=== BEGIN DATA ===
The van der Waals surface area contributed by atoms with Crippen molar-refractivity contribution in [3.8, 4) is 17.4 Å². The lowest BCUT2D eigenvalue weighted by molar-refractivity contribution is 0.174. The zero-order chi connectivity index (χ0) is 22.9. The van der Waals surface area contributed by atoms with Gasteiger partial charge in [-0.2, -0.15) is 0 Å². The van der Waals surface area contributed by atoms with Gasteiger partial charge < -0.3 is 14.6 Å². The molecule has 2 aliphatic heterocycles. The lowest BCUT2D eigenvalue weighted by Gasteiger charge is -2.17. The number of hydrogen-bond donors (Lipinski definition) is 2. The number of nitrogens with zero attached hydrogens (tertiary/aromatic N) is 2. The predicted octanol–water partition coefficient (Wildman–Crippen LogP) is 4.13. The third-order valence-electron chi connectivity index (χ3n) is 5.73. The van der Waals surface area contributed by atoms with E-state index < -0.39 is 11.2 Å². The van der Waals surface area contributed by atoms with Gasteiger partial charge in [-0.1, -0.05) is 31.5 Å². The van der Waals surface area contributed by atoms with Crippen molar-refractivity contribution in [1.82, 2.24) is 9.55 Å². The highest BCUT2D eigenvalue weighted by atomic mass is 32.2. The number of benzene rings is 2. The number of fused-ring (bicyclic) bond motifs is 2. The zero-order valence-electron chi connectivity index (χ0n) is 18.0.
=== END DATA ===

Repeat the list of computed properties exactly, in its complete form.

The van der Waals surface area contributed by atoms with Crippen molar-refractivity contribution in [3.8, 4) is 17.4 Å². The lowest BCUT2D eigenvalue weighted by molar-refractivity contribution is 0.174. The zero-order chi connectivity index (χ0) is 22.9. The van der Waals surface area contributed by atoms with Gasteiger partial charge in [-0.2, -0.15) is 0 Å². The van der Waals surface area contributed by atoms with Gasteiger partial charge < -0.3 is 14.6 Å². The molecule has 2 aliphatic heterocycles. The lowest BCUT2D eigenvalue weighted by Gasteiger charge is -2.17. The number of hydrogen-bond donors (Lipinski definition) is 2. The number of nitrogens with zero attached hydrogens (tertiary/aromatic N) is 2. The predicted octanol–water partition coefficient (Wildman–Crippen LogP) is 4.13. The third-order valence-electron chi connectivity index (χ3n) is 5.73. The van der Waals surface area contributed by atoms with E-state index < -0.39 is 11.2 Å². The van der Waals surface area contributed by atoms with Gasteiger partial charge in [-0.1, -0.05) is 31.5 Å². The van der Waals surface area contributed by atoms with Crippen molar-refractivity contribution in [1.82, 2.24) is 9.55 Å². The highest BCUT2D eigenvalue weighted by atomic mass is 32.2. The number of benzene rings is 2. The number of fused-ring (bicyclic) bond motifs is 2. The zero-order valence-electron chi connectivity index (χ0n) is 18.0.